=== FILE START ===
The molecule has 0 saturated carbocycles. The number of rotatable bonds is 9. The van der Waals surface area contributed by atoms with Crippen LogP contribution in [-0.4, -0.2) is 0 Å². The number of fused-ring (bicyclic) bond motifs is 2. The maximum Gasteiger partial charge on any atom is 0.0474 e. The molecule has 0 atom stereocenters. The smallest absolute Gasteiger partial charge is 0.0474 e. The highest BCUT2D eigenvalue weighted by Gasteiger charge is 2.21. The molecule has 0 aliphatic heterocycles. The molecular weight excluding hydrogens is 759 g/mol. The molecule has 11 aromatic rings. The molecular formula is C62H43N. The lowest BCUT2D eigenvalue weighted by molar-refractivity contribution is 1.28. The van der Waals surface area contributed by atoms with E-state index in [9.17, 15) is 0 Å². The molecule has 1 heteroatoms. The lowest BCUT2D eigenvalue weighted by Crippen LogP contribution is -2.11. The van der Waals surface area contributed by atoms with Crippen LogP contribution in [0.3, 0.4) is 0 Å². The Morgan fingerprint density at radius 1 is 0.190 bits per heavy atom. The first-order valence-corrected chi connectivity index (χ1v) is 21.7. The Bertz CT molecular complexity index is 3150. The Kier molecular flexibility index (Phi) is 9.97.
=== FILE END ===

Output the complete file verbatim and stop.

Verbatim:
The molecule has 0 saturated carbocycles. The number of rotatable bonds is 9. The van der Waals surface area contributed by atoms with Crippen LogP contribution in [-0.4, -0.2) is 0 Å². The number of fused-ring (bicyclic) bond motifs is 2. The maximum Gasteiger partial charge on any atom is 0.0474 e. The molecule has 0 atom stereocenters. The smallest absolute Gasteiger partial charge is 0.0474 e. The highest BCUT2D eigenvalue weighted by Gasteiger charge is 2.21. The molecule has 0 aliphatic heterocycles. The molecular weight excluding hydrogens is 759 g/mol. The molecule has 11 aromatic rings. The molecular formula is C62H43N. The lowest BCUT2D eigenvalue weighted by molar-refractivity contribution is 1.28. The van der Waals surface area contributed by atoms with E-state index in [9.17, 15) is 0 Å². The molecule has 1 heteroatoms. The lowest BCUT2D eigenvalue weighted by Crippen LogP contribution is -2.11. The van der Waals surface area contributed by atoms with Crippen LogP contribution in [0.3, 0.4) is 0 Å². The Morgan fingerprint density at radius 1 is 0.190 bits per heavy atom. The first-order valence-corrected chi connectivity index (χ1v) is 21.7. The Bertz CT molecular complexity index is 3150. The Kier molecular flexibility index (Phi) is 9.97.